Source of the following article Persuasive Litigator.
For a practical persuader, one of the most disturbing features of some biases is their self-sealing nature. When an audience suffers from confirmation bias, for example, you would hope that they could be taught out of it. That is, if they’re primed to think that all big corporations are evil, then you might think the prescription would be a few doses of “No, they’re not.” But that’s the thing about confirmation bias; your audience will notice, understand, trust, and remember all the examples that support their pre-existing belief, and they’ll be prone to dismiss the rest. There is a spotlight on evidence that supports what we already believe: That’s the best evidence, and the evidence that is most mentally accessible. The bias is powerful, and it protects and perpetuates itself. So does that mean any effort to persuade an audience away from the bias is doomed? Not according to psychologist Tom Stafford in an article in BBC.com from earlier this year. The article is entitled, “How to Get People to Overcome Their Bias,” and follows up with the subtitle, “Asking them to be fair, impartial and unbiased is not enough.”
Dr. Stafford reports on a classic psychology experiment conducted by researchers at Princeton University (Sawin, 1988). Charles Lord and his colleagues recruited people with strong attitudes either supporting or opposing the death penalty, then presented them with evidence that either confirmed or refuted the effectiveness of the death penalty. According to Stafford, “Confirmatory evidence strengthened people’s views, as you’d expect, but so did disconfirmatory evidence.” That is called biased assimilation. That part was not new, but then Lord’s team reran the study with two different instructions. One instruction was a motivation-focused instruction asking participants to consider the evidence, “as objective and unbiased as possible,” to consider themselves “as a judge or juror asked to weigh all of the evidence in a fair and impartial manner.” The other instruction was cognition focused: “Ask yourself at each step whether you would have made the same high or low evaluations had exactly the same study produced results on the other side of the issue.”
That instruction suggested to participants that if, for example, a given study showed the death penalty lowered murder rates, the participants were asked to analyze the study’s methodology and imagine the results showed the opposite result. That is called the “consider the opposite” instruction. And the results of the two instructions were substantially different. The motivational instruction simply did not work: Participants still showed the same assimilation bias, with the new information strengthening their existing views regardless of whether it reinforced or refuted the effectiveness of the death penalty. Supporters became more supportive, opponents became more opposed.
But those receiving the “consider the opposite” instructions were able to completely avoid the biased assimilation, and unlike the others, did not become more certain of their prior views regardless of the new evidence. Asking them to imagine that the results pointed in the opposite direction apparently encourages them to think about how they are processing the information, and that works against the bias. The moral is one that is critical for lawyers and judges to take to heart: According to Dr. Stafford, “Wanting to be fair and objective alone isn’t enough. What’s needed are practical methods for correcting our limited reasoning.”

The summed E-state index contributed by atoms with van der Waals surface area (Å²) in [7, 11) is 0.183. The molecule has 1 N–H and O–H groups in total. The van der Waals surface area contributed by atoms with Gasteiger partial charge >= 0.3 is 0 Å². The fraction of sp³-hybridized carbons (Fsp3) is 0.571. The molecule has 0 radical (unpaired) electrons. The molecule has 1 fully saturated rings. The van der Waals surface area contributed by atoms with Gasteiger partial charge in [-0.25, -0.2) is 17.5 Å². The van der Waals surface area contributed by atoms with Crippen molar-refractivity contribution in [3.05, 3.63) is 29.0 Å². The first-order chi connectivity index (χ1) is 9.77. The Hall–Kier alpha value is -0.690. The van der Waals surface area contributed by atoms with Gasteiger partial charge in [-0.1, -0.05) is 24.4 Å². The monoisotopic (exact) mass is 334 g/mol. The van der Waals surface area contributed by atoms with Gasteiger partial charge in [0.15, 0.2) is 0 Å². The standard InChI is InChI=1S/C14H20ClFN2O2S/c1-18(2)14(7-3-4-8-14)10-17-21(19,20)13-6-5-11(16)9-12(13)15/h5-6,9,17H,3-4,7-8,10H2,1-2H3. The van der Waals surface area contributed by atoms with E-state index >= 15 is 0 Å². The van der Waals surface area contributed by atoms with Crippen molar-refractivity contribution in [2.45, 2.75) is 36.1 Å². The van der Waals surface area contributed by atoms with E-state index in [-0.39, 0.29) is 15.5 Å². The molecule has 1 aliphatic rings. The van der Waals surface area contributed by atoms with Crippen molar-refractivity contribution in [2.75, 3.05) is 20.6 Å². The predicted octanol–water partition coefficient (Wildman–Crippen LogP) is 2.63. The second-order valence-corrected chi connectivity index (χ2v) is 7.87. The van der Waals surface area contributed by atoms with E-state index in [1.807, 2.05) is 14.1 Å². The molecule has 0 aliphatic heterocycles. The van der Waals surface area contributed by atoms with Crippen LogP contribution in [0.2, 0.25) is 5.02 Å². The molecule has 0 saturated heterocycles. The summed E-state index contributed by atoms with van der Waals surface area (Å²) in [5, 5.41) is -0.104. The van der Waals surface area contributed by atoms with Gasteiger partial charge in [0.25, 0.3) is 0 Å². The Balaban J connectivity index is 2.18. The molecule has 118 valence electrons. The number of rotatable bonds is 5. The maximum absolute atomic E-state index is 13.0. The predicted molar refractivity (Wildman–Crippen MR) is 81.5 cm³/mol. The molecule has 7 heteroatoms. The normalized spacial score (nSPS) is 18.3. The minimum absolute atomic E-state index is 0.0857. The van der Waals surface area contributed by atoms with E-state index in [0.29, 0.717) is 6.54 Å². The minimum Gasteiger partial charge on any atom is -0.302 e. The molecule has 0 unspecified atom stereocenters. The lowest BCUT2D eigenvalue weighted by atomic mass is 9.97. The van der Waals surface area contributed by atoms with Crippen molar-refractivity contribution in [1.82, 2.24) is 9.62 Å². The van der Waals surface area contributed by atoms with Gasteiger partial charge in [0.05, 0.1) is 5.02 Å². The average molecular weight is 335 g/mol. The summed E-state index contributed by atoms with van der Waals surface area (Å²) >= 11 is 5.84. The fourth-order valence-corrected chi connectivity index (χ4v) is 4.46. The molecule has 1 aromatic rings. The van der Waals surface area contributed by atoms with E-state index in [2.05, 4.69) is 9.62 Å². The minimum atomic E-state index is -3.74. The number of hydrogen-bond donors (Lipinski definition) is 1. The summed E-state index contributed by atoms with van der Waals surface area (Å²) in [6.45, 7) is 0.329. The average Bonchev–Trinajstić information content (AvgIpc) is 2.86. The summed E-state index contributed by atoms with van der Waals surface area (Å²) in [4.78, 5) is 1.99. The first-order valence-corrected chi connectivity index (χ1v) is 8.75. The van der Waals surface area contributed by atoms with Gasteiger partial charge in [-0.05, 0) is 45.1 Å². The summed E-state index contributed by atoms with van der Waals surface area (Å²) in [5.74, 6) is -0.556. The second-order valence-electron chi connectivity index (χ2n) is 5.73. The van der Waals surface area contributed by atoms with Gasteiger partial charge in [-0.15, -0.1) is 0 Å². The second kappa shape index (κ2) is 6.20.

Implications for Trial
One implication of this research is that we cannot simply place our faith in the admonition to be fair and unbiased. People believe they are being fair and unbiased when they are reviewing and assimilating information. So that central instruction of the law to be fair is likely read by jurors as, “Keep doing what you’re doing,” and that means perpetuating confirmation bias.
The ‘consider the opposite’ instruction would work differently. Remember the language used in the study was, “Ask yourself at each step whether you would have made the same high or low evaluations had exactly the same study produced results on the other side of the issue.”
It is possible to imagine versions of that frame used in trial. In situations where you would expect the jury’s initial leaning and confirmation bias to be running against you, you might invite jurors to consider the opposite:
In evaluating this expert witness, ask yourself whether you would evaluate her in the same way if her conclusions supported the other side in this lawsuit.
As you evaluate the evidence showing that there is causation, you should apply the same tests you would apply if the evidence was showing no causation.
Looking at this eyewitness identification and deciding if it is credible, try to apply the tests you would apply if the testimony was that there is no identification.
Ultimately, you will be deciding whose reasoning is persuasive and whose is not. When you make that decision, ask yourself, ‘Would I also find it credible if the same reasoning pointed to the opposite conclusion?’
Of course, that requires some perspective taking and some higher-level thinking. The exact form of the request will depend on the case and the situation, and it is likely that not all jurors will be able to do it. But it is encouraging to learn that confirmation bias is not entirely self-sealing, and there is at least one way to encourage people to set it aside.
Other Posts on Confirmation Bias:
- Reject Your Confirmation Bias (Or At Least Try To)
- Know Your Cognitive Biases
- Know (and Use) the Cognitive Biases of Mediation
Sawin, G. (1988). Consider the Opposite. Et Cetera, 45, 190.
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